Select Committee on BBC Charter Review Minutes of Evidence


Examination of Witnesses (Questions 1580 - 1599)

TUESDAY 20 DECEMBER 2005

Mr David Morgan and Mr David Collier

  Q1580  Lord Kalms: They have got it live?

  Mr Collier: They have covered live cricket of our international series for many years and the World Cup is one they have bid for and won.

  Q1581  Lord Kalms: They bid for it live and the BBC bid for the highlights?

  Mr Collier: Yes.

  Q1582  Lord Kalms: For once the two fitted together?

  Mr Collier: Very nicely.

  Q1583  Lord Kalms: No problem of scheduling for the BBC?

  Mr Collier: No, because they bid and won the rights.

  Q1584  Lord Kalms: What else did you say about 2007 and the BBC bidding?

  Mr Collier: That is the Cricket World Cup.

  Q1585  Lord Kalms: That is the one which we were just talking about?

  Mr Collier: Yes.

  Q1586  Lord Maxton: You presumably do not sell those rights?

  Mr Collier: No we do not. Those rights belong to the International Cricket Council, they will put them out to tender but clearly they always follow what has happened in the UK, which broadcasters are interested in bidding for rights, and clearly the BBC showed an interest in those rights.

  Q1587  Lord Maxton: When you are selling rights like that do the broadcasters make any demands in terms of when the matches will be? They do obviously with football. I just wondered whether Sky made it a condition that "you must play Test matches on those dates because we have got something else on or we are broadcasting a bigger event or equivalent value event" or whatever

  Mr Collier: No, what we do try and do, as I mentioned, is schedule our Test matches to avoid as many clashes as possible with major events in the United Kingdom. That is not always possible with seven Test matches over the summer period. We do try to avoid Wimbledon Finals weekend, for example. We come under very little pressure from other broadcasters in terms of scheduling but from time to time broadcasters do say they would prefer us not to run into the evening news programmes, for example, and therefore in World Cricket I know that David has had comments from the President of the ICC, the International Cricket Council, on the fact that over rates are a big issue to make sure that we finish playing at a specific time.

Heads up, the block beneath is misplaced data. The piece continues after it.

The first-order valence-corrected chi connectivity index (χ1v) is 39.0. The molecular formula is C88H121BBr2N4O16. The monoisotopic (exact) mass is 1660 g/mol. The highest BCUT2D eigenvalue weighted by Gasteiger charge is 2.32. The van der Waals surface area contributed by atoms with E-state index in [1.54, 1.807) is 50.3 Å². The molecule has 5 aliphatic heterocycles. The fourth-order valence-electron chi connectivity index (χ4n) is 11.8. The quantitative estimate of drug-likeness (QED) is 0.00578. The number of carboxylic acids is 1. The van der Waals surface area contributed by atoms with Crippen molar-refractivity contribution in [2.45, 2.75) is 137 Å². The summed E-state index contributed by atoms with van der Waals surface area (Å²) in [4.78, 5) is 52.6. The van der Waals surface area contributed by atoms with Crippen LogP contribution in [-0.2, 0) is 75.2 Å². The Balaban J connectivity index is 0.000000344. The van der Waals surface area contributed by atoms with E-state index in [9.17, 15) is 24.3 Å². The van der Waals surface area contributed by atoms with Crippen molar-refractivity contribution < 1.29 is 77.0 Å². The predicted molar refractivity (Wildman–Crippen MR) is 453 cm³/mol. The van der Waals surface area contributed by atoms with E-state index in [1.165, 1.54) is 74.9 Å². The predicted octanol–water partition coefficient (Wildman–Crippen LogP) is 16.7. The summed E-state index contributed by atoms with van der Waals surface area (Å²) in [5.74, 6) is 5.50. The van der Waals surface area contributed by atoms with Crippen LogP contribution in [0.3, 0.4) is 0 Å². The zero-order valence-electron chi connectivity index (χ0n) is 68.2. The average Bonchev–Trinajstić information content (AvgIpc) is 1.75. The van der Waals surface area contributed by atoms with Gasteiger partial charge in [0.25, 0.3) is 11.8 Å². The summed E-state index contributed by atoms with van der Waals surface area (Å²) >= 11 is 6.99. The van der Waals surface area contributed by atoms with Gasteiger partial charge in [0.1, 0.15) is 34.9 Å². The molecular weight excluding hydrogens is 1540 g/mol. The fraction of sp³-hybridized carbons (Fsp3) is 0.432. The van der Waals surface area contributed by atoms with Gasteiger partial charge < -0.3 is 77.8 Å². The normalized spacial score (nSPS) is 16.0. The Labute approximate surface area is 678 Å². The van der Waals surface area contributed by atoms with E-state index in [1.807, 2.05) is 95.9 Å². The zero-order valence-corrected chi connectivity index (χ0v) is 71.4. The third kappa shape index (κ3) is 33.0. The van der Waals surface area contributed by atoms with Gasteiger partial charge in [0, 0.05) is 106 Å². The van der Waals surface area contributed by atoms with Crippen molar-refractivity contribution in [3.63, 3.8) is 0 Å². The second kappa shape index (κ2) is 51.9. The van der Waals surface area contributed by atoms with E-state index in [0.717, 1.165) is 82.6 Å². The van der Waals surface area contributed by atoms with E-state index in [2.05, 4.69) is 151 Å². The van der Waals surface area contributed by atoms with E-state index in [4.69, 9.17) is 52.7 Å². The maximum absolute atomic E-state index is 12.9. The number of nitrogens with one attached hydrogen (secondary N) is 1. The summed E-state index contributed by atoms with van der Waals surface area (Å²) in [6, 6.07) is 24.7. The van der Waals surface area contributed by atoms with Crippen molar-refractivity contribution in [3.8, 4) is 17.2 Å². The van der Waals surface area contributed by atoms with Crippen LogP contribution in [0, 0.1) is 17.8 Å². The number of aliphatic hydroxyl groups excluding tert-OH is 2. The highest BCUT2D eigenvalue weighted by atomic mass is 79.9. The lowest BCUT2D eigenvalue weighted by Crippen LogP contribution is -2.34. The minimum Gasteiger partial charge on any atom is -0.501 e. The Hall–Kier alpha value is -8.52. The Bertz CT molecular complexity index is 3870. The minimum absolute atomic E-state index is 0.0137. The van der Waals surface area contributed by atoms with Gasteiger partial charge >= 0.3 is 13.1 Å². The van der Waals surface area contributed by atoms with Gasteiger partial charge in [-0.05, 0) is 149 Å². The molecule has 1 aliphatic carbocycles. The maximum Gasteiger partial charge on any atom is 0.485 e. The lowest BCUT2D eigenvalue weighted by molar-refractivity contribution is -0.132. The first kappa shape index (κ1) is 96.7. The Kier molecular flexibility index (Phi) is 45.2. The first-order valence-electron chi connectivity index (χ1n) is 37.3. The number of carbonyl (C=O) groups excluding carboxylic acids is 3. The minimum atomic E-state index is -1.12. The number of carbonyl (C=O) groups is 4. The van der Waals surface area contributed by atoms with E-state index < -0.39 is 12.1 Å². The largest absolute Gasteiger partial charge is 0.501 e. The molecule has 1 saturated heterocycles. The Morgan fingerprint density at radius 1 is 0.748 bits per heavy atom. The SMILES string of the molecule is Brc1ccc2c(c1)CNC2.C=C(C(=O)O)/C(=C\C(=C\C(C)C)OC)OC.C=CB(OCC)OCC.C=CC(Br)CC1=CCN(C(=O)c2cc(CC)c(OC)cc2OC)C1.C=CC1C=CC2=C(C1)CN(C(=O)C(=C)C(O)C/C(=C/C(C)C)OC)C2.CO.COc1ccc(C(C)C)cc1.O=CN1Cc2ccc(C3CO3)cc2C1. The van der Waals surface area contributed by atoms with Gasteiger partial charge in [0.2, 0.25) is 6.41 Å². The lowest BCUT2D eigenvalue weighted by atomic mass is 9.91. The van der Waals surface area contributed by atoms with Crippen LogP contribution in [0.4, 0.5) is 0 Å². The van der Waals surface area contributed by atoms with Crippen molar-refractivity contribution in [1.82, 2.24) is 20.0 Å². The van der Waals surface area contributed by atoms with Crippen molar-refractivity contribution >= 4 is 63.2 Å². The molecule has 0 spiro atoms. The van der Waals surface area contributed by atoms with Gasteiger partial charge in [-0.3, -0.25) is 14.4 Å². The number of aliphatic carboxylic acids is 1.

Q1588  Lord Maxton: So you have changed the time of some of them from half past 10 to six rather than 11?

  Mr Collier: Yes, we have, half an hour earlier.

  Mr Morgan: We will revert to 11 o'clock once the Sky deal comes in next year. That is a much more customer-friendly time, 11 till 6.30.

  Q1589  Bishop of Manchester: I would like to widen the discussion to bring in an exploration of your opinion in relation to the BBC Charter Review process. In your letter of 4 November, if I may remind you, you said that the Cricket Board "would like to suggest that as part of the Charter Review the BBC is given an enhanced responsibility, and generates a new opportunity, to support the coverage and development of sport across the country", and in the two final paragraphs of your letter is a summary of things that might include. It is a tantalising paragraph and I wonder if you would like to be more expansive to us this afternoon. What would you really like to see coming out of the Charter Review in terms of the BBC in sport?

  Mr Morgan: This is the education area where we would wish them to expand the use of websites, on-line children's television and so on. We believe this to be particularly important.

  Q1590  Bishop of Manchester: So this would be an educative process rather than anything to do with wider coverage?

  Mr Collier: I think there is a mix between the two areas. We mentioned in our letter a dedicated sports channel. We do believe that offers up far more opportunity and the opportunity of a mix between coverage of events and training programmes, coaching programmes, education programmes, magazine programmes, as David has just mentioned. With the expansion of the internet, the BBC with BBC On-line are working with us very closely on a number of coaching programmes. Radio programmes are producing a number of programmes that have been most helpful to us in terms of educating young children in coaching techniques. That broader agenda is something we would very much welcome.

  Q1591  Bishop of Manchester: What about the proposed move they are making to Manchester? I was delighted about the peak viewing when the Test Match is in Manchester, but from your point of view, if you are thinking in terms of a BBC which might do what you have just been describing, is it going to help or hinder or is it not going to make any difference at all if the department moves from London to Manchester?